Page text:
In the summer, some Cherokees lived in a different form of dwelling than in the winter. Summer dwellings were square or rectangular in form. The structure was made out of upright poles. The outside was finished with earth and clay-coated bark, wood, or woven siding. Inside, the floor was usually made of wooden boards that could be put together easily when needed.
In the winter, they used a technique called "log building." First, the ground is cleared away around a large tree. The loggers cut the tree down, strip off its branches, and drag it to the site where it will become the house. They then build a fire on the ground and burn the trunk until it's about half as big around as they want their house to be. They stop burning it then take it into the forest and break up each piece into lengths between 40 and 60 inches. These are the logs that will make up the walls of the house. They use them instead of bricks or stones because they're easier to find in the forest.
They also use pine trees for their houses. But first, the loggers cut down as many old growth pines as they can find. Then they bring them to the house site and split them with axes and knives into pieces about 2 feet long. Finally, they weave the splintered ends together with vines and plants to make a tight mesh wall.
Cherokee Indian buildings were built with plaster and river cane, and they had thatched roofs. To keep warm during the winter, the Cherokee lived in tiny dwellings made of mud and clay. They also used smoke holes in the roof of their homes to release steam so it could escape.
Women played an important role in Cherokee society. They managed the household and took care of the children. The men went hunting or fought wars; they didn't do housework. In fact, the women were not allowed to touch anything masculine such as weapons or tools. Instead, they worked on domestic duties all day while listening to music and telling stories together at night.
The Cherokee lived in large groups called "tahsals", which included hundreds of people. Each tahal had its own government made up of chiefs and elders who decided what role everyone would play within the community. There were four classes within the tahal system: warriors, hunters, farmers, and artists. Everyone had a job to do, and no one was better than another; it was only natural that there would be conflict between people who wanted to lead versus those who wanted to follow.
The Cherokee had many traditions that were important to them. One of these traditions was the belief that the first person you meet when you arrive at this world is your guardian angel.
The Cherokee lived in houses made of wattle and daub. The walls of these dwellings were filled with mud and grass after they were framed with tree timbers. Thatch or bark was used to make the roofing. The Cherokee built their homes near large trees with thick trunks for support. These trees provided shade from the heat of the sun and helped keep the home cool during warm weather.
Women played an important role in building homes. They collected wood for fuel and materials. They also harvested corn, beans, and potatoes, which were eaten by everyone living in the village. The men hunted and fished to provide food for their families and anyone else who needed it. In addition, some women worked at jobs such as weaving cloth and making clothes.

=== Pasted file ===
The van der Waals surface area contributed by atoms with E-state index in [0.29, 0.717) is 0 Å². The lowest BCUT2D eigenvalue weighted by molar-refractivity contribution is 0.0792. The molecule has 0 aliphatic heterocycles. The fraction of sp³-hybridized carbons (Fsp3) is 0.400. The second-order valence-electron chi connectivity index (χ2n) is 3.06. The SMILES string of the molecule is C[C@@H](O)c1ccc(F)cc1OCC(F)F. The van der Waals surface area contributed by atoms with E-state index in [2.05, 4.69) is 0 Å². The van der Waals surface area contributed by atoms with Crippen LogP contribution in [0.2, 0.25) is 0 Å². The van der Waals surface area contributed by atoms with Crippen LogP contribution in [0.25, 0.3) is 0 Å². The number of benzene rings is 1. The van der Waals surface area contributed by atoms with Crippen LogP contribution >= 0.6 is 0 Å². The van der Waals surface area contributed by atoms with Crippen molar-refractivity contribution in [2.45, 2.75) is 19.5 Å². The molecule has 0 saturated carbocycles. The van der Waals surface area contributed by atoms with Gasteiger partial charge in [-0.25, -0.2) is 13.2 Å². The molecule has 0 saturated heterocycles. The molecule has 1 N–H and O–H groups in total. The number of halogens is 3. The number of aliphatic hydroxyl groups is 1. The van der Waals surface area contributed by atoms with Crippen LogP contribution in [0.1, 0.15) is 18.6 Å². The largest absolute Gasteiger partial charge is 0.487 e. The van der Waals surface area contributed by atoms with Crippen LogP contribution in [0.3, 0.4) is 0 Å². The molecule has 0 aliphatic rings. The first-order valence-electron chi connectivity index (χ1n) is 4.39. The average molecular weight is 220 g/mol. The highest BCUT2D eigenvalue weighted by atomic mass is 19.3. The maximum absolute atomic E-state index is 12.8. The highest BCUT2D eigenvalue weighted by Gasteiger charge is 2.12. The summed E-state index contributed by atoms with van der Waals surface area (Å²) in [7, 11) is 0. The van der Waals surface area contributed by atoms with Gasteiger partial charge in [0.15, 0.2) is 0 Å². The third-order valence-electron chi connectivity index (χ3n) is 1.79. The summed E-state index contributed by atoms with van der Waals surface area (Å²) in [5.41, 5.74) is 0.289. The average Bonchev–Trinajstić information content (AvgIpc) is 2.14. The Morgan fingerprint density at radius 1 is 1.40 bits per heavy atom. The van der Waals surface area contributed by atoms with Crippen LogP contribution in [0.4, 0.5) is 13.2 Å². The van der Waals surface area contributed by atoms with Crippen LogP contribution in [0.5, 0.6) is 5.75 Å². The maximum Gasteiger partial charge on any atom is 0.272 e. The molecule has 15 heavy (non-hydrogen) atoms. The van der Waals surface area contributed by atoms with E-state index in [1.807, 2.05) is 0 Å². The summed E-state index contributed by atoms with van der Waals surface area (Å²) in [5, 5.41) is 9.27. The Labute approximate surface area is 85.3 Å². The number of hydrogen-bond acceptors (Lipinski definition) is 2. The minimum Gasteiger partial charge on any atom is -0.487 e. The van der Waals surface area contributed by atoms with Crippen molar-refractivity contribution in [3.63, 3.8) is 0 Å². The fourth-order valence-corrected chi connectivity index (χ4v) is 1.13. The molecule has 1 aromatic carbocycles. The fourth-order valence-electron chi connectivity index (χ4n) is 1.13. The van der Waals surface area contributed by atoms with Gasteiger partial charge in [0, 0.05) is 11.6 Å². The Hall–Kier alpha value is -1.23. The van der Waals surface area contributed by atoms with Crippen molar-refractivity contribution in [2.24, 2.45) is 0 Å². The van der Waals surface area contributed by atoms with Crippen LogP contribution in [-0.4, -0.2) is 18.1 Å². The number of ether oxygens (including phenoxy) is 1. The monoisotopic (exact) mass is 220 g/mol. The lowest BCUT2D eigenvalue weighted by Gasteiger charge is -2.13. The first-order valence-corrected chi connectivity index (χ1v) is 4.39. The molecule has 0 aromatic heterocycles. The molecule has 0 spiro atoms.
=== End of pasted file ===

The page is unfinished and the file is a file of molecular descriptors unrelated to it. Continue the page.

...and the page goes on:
Men also worked hard to provide for their families. They hunted bear, deer, turkeys, and other animals for food and fur clothing material. They also gathered wild fruits and nuts. Some men also sold fish and game they had captured during hunting trips.
In order to protect themselves from bad things happening to them or their loved ones, the Cherokee made charms and medicine bags. Charms were used for good luck in certain situations while medicine bags contained objects such as teeth or bones that could be used by a healer when treating people.
Summer homes were typically rectangular, gabled, thatch-roofed constructions constructed of upright poles and walled with wattle and daub. Houses in the south, particularly from the early nineteenth century onward, frequently had elevated floors, palmetto-thatched roofs, and open sides. The openness was necessary because slaves were not allowed outside the plantation boundary.
Winter houses were usually larger and more elaborate than summer houses. They often have glass windows instead of wooden shutters, and sometimes have stone or brick walls. On southern plantations, winter houses often had flat roofs covered with gravel or clay to prevent damage to the crops during rainy seasons.
Houses built before 1815 typically have square rather than rectangular shapes. They are made of wood and thatching, with mud or clay walls and a thatched roof. Some have log cabins with stone or brick chimneys while others have frame buildings with clapboard siding and shingled roofs.
After 1815, houses become more standardized. They are typically made of wood, have plaster walls and a metal roof, and have two or three rooms: a front room with a door leading to the porch, a back bedroom with a door leading to a rear hallway, and a kitchen in between them. There may be other rooms such as a loft, but these would be used only for storage.
Slaves did most of the work on the plantation.